What other lessons were learned from the experience? Describe any additional circumstances that might have helped identify the risks earlier, establish stronger prevention measures, update security platforms and increase employee awareness of the risks.

While it's helpful to have the data available needed to write a cybersecurity incident report, it's more important to keep a successful attack from occurring. Consider the following activities:

  • Identify the data, systems and networks most at risk to ensure they can be protected.
  • Manage asset inventories to ensure no rogue devices are connected.
  • Regularly update security systems through patching and other updates.
  • Perform vulnerability tests using breach and attack simulation (BAS) systems and penetration testing.
  • Have the SOC team attend regular training on cybersecurity techniques and technologies.
  • Test cyberattack procedures regularly to ensure teams know their roles.

How to write a cybersecurity incident report

Numerous report structures and frameworks have been developed over the years by organizations, such as the SANS Institute and NIST. IT departments might also have their own formats for writing post-event reports, including cybersecurity. Conducting a basic search will turn up dozens of templates. Some security platforms include their own report-writing functions.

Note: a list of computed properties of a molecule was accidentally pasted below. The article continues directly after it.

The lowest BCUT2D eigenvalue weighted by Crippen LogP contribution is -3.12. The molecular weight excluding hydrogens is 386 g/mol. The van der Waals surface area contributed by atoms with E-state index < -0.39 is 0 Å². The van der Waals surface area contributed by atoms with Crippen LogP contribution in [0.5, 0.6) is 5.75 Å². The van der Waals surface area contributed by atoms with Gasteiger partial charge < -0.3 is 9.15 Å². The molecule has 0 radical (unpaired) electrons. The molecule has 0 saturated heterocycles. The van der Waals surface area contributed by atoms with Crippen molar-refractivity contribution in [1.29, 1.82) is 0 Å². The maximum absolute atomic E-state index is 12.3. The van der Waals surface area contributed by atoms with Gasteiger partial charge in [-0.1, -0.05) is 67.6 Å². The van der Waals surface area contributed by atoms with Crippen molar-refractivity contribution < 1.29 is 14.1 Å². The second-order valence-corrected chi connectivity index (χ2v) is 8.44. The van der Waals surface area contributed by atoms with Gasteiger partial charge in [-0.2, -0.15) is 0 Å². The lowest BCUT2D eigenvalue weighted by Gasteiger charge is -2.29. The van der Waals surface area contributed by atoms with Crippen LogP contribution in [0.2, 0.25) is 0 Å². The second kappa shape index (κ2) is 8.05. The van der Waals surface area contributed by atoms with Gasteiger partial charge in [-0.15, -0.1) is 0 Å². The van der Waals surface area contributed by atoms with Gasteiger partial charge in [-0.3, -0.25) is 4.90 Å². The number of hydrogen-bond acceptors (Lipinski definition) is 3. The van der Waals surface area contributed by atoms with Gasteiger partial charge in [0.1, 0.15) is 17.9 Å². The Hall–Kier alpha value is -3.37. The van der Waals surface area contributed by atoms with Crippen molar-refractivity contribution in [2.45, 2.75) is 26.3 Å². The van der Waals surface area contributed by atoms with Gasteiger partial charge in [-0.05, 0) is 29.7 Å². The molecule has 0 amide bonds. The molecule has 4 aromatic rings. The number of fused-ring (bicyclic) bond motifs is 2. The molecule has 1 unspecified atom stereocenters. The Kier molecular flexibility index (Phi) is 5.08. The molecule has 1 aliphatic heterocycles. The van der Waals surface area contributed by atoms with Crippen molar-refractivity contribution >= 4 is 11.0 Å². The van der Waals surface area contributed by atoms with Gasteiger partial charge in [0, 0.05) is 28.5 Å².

How to use the cybersecurity incident report template

This template maps to the steps established in the table. It is designed to accommodate additional data, such as data provided by security platforms, and any other granularities the CISO might require.

Using the above table as an example -- and as a backdrop the process of creating an audit report -- follow these steps to prepare a cybersecurity incident report:

  • Review the event with employees directly involved to gather initial information and unique insights based on their expertise.
  • Gather all relevant data from security platforms, including pre-event monitoring data, BAS reports, initial detection and analysis, how/where the event was contained, how the event was diagnosed and processes launched to secure the event and neutralize it.
  • Discuss the event from a business perspective with business unit leaders affected by the attack, senior company management and senior IT leadership.
  • Discuss the data gathered, plus assumptions presented by SOC team members and the author's personal perspectives, with the CISO, if possible, to ensure the report is consistent with company good practices.
  • Select a report format, whether it's an internal company model, a third-party template or a system-based report generating tool.
  • Prepare a draft report, keeping it as accurate and detailed as needed. Do not include opinions.
  • Submit the draft report to the CISO, CIO and others for comment.
  • Update the report with comments, edit and finalize it. Submit it through the proper channels.
  • If the report contains recommendations for improving security measures or other activities, consider entering a proposed timeframe for remediation of the issues identified and schedule a follow-up meeting to ensure recommended actions have been performed.
  • Submit a follow-up report to management as appropriate.

Paul Kirvan is an independent consultant, IT auditor, technical writer, editor and educator. He has more than 25 years of experience in business continuity, disaster recovery, security, enterprise risk management, telecom and IT auditing.